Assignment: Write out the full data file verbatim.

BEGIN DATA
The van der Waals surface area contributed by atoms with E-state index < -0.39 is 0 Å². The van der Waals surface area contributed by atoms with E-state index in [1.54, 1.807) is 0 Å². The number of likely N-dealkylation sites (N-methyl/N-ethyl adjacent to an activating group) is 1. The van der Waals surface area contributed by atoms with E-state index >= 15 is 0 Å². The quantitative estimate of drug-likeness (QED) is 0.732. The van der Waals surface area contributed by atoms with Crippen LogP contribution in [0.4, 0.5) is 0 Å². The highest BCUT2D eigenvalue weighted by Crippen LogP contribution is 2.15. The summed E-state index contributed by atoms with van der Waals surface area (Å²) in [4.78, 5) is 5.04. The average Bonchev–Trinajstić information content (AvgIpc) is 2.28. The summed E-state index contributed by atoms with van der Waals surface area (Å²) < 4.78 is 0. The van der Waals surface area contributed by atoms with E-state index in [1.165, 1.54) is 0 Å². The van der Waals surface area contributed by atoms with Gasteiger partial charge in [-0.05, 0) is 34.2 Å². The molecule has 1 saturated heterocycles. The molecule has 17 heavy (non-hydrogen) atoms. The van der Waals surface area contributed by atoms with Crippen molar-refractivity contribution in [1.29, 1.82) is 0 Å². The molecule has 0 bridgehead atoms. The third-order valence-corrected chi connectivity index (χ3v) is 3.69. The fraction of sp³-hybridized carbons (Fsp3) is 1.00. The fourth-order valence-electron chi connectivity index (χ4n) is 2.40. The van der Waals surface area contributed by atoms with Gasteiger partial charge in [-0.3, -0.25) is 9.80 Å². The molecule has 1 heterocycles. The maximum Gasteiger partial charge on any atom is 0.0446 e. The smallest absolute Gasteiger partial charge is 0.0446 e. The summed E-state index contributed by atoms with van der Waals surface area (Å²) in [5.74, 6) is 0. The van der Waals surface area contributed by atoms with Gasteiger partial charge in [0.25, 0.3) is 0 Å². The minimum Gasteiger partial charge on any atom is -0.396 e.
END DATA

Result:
The van der Waals surface area contributed by atoms with E-state index < -0.39 is 0 Å². The van der Waals surface area contributed by atoms with E-state index in [1.54, 1.807) is 0 Å². The number of likely N-dealkylation sites (N-methyl/N-ethyl adjacent to an activating group) is 1. The van der Waals surface area contributed by atoms with E-state index >= 15 is 0 Å². The quantitative estimate of drug-likeness (QED) is 0.732. The van der Waals surface area contributed by atoms with Crippen LogP contribution in [0.4, 0.5) is 0 Å². The highest BCUT2D eigenvalue weighted by Crippen LogP contribution is 2.15. The summed E-state index contributed by atoms with van der Waals surface area (Å²) in [4.78, 5) is 5.04. The average Bonchev–Trinajstić information content (AvgIpc) is 2.28. The summed E-state index contributed by atoms with van der Waals surface area (Å²) < 4.78 is 0. The van der Waals surface area contributed by atoms with E-state index in [1.165, 1.54) is 0 Å². The van der Waals surface area contributed by atoms with Gasteiger partial charge in [-0.05, 0) is 34.2 Å². The molecule has 1 saturated heterocycles. The molecule has 17 heavy (non-hydrogen) atoms. The van der Waals surface area contributed by atoms with Crippen molar-refractivity contribution in [1.29, 1.82) is 0 Å². The molecule has 0 bridgehead atoms. The third-order valence-corrected chi connectivity index (χ3v) is 3.69. The fraction of sp³-hybridized carbons (Fsp3) is 1.00. The fourth-order valence-electron chi connectivity index (χ4n) is 2.40. The van der Waals surface area contributed by atoms with Gasteiger partial charge in [-0.3, -0.25) is 9.80 Å². The molecule has 1 heterocycles. The maximum Gasteiger partial charge on any atom is 0.0446 e. The smallest absolute Gasteiger partial charge is 0.0446 e. The summed E-state index contributed by atoms with van der Waals surface area (Å²) in [5.74, 6) is 0. The van der Waals surface area contributed by atoms with Gasteiger partial charge in [0.25, 0.3) is 0 Å². The minimum Gasteiger partial charge on any atom is -0.396 e.